During the collaboration with an agent-based radiologist, participants were asked to fill out request forms to obtain further evidence from radiological examinations needed to diagnose the patient case. To effectively collaborate with radiologists, it is crucial for internists to clearly communicate the type of evidence required to reduce uncertainty (referred to as “evidence elicitation”) and share any relevant patient information such as signs, symptoms, and medical history (referred to as “evidence sharing”) as well as suspected diagnoses under investigation (referred to as “hypotheses sharing”) that may impact the radiologists’ diagnostic process. Only when participants shared evidence and hypotheses appropriately for their requested examination did they receive a description and evaluation of the radiologist’s radiologic findings. What was considered appropriate was determined by medical experts for each case and examination in preparation of the cases. Therefore, this scenario involves more than a simple division of tasks, as the quality of one person’s activity (i.e., description and evaluation of the radiologic findings) depends on the collaborative efforts (i.e., CDAs) of the other person (OECD, 2017 )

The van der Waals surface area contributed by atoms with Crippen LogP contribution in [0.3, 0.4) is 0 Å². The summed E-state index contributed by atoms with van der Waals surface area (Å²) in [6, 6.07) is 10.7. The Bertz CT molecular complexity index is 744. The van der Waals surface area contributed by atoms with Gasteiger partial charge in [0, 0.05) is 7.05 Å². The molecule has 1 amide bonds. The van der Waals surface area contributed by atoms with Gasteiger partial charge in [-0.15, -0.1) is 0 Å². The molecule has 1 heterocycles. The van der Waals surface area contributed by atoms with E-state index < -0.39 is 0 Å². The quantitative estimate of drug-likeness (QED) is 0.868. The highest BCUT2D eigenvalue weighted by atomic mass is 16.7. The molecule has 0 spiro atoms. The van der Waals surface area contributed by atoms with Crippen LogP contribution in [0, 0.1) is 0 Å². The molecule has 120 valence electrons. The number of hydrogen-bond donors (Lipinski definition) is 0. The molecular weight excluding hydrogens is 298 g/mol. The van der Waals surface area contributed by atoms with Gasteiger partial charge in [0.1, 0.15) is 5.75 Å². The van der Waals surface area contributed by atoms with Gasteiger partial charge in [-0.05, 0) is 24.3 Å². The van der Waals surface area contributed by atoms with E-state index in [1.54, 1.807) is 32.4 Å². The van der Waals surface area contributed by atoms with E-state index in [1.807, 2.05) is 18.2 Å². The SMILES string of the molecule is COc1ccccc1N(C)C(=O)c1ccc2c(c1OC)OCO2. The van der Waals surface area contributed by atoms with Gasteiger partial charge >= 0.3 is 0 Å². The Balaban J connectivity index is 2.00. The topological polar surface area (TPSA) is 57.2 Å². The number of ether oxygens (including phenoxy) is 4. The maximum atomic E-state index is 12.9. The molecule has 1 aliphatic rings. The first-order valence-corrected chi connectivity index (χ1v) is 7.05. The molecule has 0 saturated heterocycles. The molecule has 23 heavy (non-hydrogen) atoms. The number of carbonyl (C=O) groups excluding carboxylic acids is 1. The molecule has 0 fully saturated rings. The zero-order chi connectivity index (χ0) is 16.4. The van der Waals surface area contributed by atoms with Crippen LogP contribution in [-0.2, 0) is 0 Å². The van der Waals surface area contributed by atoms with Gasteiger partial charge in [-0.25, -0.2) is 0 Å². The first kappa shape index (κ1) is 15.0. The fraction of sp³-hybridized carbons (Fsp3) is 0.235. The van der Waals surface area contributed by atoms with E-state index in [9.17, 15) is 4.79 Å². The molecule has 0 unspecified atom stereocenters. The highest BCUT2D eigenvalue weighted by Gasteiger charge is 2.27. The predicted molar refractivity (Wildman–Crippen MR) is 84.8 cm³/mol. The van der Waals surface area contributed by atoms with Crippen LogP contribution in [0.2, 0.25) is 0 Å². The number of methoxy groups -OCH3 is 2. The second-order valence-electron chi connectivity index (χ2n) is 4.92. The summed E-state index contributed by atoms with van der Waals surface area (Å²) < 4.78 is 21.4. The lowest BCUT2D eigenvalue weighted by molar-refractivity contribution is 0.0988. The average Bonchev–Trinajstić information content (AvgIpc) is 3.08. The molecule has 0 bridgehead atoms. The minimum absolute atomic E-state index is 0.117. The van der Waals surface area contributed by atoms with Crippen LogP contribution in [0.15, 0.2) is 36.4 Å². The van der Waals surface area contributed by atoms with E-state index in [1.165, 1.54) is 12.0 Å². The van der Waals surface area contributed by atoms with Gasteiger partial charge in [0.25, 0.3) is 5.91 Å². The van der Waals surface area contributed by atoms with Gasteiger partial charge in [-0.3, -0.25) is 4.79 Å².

Measures—Individual Characteristics

The individual characteristics were measured in the pretest. The internal consistencies of each measure per study are displayed in Table 4 in the Results section. We want to point out that the internal consistency of knowledge as a construct—determined by the intercorrelations among knowledge pieces—typically exhibits a moderate level. Importantly, recent research argues that a moderate level of internal consistency does not undermine the constructs’ capacity to explain a significant amount of variance (Edelsbrunner, 2024 ; Stadler et al., 2021 ; Taber, 2018 ).